I was 10, 11, 12 years old, approaching the tail end of elementary school. My friend I’ll call K, for her first initial, lived nearby; one of my parents always had to drive me to see her, San Diego being labyrinthine and sprawling, disconnected canyon valleys and their answering hilltops spilling over with housing developments, even then. Her family was perhaps the only one I knew, growing up, that had even less money than mine. Their house was situated at the bottom of a firetrap hill, graded so steeply fire trucks couldn’t physically reach the bottom; she and I would whisper about this excitedly at times, wondering what might happen if the valley bottom burned. The house was surrounded by acres of dry brush kindling, that fit in with no other development anywhere near it, as though it was one remaining piece of an old, forgotten thing to be cleared away. The nightmares of Southern California children are built upon foundations shaken apart by earthquakes, swept away by flames.
It was a round house, or appeared that way from the outside, though it was either hexagonal or decagonal in its true shape. You picked your way through low-hanging tree branches and bush to find the front door, which was around the far end from the driveway where the massive hill bottomed out. When we wanted to walk the few miles to the nearest — and only — group of shops, the only thing within miles that wasn’t another house or apartment, the climb up that hill had already stolen most of our energy by the time we reached the top, the grade was so steep, baking in the sun. We would play basketball in the dirt under the shade of the one tree large enough to provide any. I had never painted my nails before visiting her, but she loved to paint mine, my tangled mess of hair, waist-length and still never cut by this age, spilling over her lap, getting in the way. I was a gawky, coltish tomboy with strangely girlish hands, according to her. We would sit together in her stuffy, perpetually dark room, which smelled like a girl’s space in a way that was new to me. A giant, glittery plastic Kaboodle kit full of pre-teen makeup and nail polish was forever laid open on her dressing table. I’d never even had a mirror in my own room, spending all my time running around in the dirt with boys, getting everything I wore covered in grass stains; all of this felt exotic and impenetrable to me. She had a routinely angry older sister who flitted in and out of the house, making a lot of noise, whose name I don’t remember.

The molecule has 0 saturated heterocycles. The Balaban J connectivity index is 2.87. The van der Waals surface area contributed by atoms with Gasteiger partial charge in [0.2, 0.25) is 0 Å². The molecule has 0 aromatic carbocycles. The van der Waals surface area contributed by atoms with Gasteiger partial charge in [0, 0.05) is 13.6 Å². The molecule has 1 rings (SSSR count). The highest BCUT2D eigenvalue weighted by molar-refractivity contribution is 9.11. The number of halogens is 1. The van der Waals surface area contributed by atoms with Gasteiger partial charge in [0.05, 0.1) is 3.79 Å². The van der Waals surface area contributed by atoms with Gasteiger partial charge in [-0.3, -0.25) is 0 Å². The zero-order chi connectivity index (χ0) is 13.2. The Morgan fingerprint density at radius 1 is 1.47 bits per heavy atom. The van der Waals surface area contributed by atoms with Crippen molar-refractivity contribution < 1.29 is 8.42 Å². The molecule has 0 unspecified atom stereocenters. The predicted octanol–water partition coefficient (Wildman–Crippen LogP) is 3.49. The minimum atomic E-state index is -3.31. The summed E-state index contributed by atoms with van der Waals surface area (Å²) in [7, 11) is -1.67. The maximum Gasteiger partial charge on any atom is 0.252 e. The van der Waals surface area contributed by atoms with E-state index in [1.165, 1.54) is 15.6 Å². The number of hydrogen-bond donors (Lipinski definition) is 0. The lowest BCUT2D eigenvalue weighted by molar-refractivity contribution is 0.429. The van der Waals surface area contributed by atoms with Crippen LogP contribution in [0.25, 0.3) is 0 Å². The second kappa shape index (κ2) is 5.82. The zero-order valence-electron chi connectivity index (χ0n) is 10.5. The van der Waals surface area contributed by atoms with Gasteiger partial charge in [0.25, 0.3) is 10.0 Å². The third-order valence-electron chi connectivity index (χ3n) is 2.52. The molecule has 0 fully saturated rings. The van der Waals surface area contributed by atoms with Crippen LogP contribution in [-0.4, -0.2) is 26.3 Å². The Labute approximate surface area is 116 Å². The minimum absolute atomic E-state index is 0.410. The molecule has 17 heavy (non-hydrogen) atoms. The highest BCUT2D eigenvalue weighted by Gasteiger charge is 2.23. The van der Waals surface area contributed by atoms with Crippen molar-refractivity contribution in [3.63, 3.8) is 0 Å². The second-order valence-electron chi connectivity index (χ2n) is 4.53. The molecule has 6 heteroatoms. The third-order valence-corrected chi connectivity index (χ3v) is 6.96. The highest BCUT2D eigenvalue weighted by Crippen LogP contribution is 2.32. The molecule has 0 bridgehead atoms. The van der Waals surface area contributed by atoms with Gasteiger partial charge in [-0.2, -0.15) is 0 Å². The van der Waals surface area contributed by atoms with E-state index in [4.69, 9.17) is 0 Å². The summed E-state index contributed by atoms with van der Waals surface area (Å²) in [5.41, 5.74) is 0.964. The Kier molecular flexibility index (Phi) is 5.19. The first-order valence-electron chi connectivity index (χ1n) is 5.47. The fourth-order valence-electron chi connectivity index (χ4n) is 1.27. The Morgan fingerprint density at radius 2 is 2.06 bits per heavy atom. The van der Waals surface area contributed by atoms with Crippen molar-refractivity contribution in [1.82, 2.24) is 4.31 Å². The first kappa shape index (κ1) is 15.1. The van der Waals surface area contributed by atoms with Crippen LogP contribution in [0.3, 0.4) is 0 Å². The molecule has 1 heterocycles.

We made up a secret language comprised entirely of stamps only made by a single set of Crayola stamp markers. There were a very limited number of shapes they could produce, which meant the code worked much like Morse: multiple instances of the same shape appearing in differing configurations meant different things. I don’t recall what any of them said; the construction of them was so painstaking, it likely didn’t matter all that much in the end. We were two poor, awkward, young girls who went to schools sorely lacking in other children like us. She saw the faded, fraying plaid shirt I kept tied around my waist, and recognized what it meant; she crossed the upper grades’ outside playground area, her large feet crunching on woodchips, and sought me out like a beacon. She was so much bigger than I was then, in all ways, and though I usually flinched away from being touched, I would let her wrap me up in gargantuan, enveloping hugs, sometimes.
A single star, stamped in yellow, stood for “A.” The pale blue asterisk was an “E.” She signed every note with the single goldenrod smiling face. I turned 13, just after her, and entered junior high; my new school sat on a grassy hill above the sea, I filled sidewalk blocks with chalk mazes, and she dissolved away.